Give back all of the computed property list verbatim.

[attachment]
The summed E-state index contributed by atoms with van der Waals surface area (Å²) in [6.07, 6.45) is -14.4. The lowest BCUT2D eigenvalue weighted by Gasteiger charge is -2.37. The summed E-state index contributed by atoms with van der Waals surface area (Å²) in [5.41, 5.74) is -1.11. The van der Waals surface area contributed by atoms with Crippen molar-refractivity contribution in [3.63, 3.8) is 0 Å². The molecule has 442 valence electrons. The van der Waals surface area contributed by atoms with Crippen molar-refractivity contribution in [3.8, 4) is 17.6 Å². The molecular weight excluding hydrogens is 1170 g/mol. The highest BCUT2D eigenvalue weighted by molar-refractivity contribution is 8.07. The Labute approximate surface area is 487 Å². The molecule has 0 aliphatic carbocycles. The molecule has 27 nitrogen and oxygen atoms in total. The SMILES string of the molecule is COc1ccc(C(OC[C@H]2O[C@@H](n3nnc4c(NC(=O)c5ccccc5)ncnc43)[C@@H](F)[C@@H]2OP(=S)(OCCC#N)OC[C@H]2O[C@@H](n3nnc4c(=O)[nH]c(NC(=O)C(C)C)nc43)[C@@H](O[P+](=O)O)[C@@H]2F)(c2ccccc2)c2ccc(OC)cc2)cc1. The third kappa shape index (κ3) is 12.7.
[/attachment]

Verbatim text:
The summed E-state index contributed by atoms with van der Waals surface area (Å²) in [6.07, 6.45) is -14.4. The lowest BCUT2D eigenvalue weighted by Gasteiger charge is -2.37. The summed E-state index contributed by atoms with van der Waals surface area (Å²) in [5.41, 5.74) is -1.11. The van der Waals surface area contributed by atoms with Crippen molar-refractivity contribution in [3.63, 3.8) is 0 Å². The molecule has 442 valence electrons. The van der Waals surface area contributed by atoms with Crippen molar-refractivity contribution in [3.8, 4) is 17.6 Å². The molecular weight excluding hydrogens is 1170 g/mol. The highest BCUT2D eigenvalue weighted by molar-refractivity contribution is 8.07. The Labute approximate surface area is 487 Å². The molecule has 0 aliphatic carbocycles. The molecule has 27 nitrogen and oxygen atoms in total. The SMILES string of the molecule is COc1ccc(C(OC[C@H]2O[C@@H](n3nnc4c(NC(=O)c5ccccc5)ncnc43)[C@@H](F)[C@@H]2OP(=S)(OCCC#N)OC[C@H]2O[C@@H](n3nnc4c(=O)[nH]c(NC(=O)C(C)C)nc43)[C@@H](O[P+](=O)O)[C@@H]2F)(c2ccccc2)c2ccc(OC)cc2)cc1. The third kappa shape index (κ3) is 12.7.